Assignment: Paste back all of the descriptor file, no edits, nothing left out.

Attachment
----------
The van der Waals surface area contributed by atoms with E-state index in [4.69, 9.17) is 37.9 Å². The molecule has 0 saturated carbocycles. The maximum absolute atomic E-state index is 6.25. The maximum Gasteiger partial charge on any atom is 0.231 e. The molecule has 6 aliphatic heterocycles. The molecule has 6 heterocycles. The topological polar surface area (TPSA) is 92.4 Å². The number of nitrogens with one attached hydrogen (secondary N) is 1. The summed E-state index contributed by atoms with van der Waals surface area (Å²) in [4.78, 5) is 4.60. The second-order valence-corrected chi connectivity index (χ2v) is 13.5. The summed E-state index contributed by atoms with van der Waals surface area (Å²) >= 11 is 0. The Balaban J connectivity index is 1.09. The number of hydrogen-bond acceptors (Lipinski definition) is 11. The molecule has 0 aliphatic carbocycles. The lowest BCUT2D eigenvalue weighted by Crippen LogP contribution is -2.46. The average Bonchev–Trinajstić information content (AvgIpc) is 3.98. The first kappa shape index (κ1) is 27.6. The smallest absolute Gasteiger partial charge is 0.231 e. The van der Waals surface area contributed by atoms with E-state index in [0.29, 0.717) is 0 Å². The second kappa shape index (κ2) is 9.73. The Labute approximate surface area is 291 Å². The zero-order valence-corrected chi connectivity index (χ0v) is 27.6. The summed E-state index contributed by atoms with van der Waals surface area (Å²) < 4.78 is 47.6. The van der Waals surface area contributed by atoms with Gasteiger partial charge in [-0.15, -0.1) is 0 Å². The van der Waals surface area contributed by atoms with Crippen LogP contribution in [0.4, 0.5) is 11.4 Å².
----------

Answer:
The van der Waals surface area contributed by atoms with E-state index in [4.69, 9.17) is 37.9 Å². The molecule has 0 saturated carbocycles. The maximum absolute atomic E-state index is 6.25. The maximum Gasteiger partial charge on any atom is 0.231 e. The molecule has 6 aliphatic heterocycles. The molecule has 6 heterocycles. The topological polar surface area (TPSA) is 92.4 Å². The number of nitrogens with one attached hydrogen (secondary N) is 1. The summed E-state index contributed by atoms with van der Waals surface area (Å²) in [4.78, 5) is 4.60. The second-order valence-corrected chi connectivity index (χ2v) is 13.5. The summed E-state index contributed by atoms with van der Waals surface area (Å²) >= 11 is 0. The Balaban J connectivity index is 1.09. The number of hydrogen-bond acceptors (Lipinski definition) is 11. The molecule has 0 aliphatic carbocycles. The lowest BCUT2D eigenvalue weighted by Crippen LogP contribution is -2.46. The average Bonchev–Trinajstić information content (AvgIpc) is 3.98. The first kappa shape index (κ1) is 27.6. The smallest absolute Gasteiger partial charge is 0.231 e. The van der Waals surface area contributed by atoms with E-state index in [0.29, 0.717) is 0 Å². The second kappa shape index (κ2) is 9.73. The Labute approximate surface area is 291 Å². The zero-order valence-corrected chi connectivity index (χ0v) is 27.6. The summed E-state index contributed by atoms with van der Waals surface area (Å²) < 4.78 is 47.6. The van der Waals surface area contributed by atoms with Gasteiger partial charge in [-0.15, -0.1) is 0 Å². The van der Waals surface area contributed by atoms with Crippen LogP contribution in [0.4, 0.5) is 11.4 Å².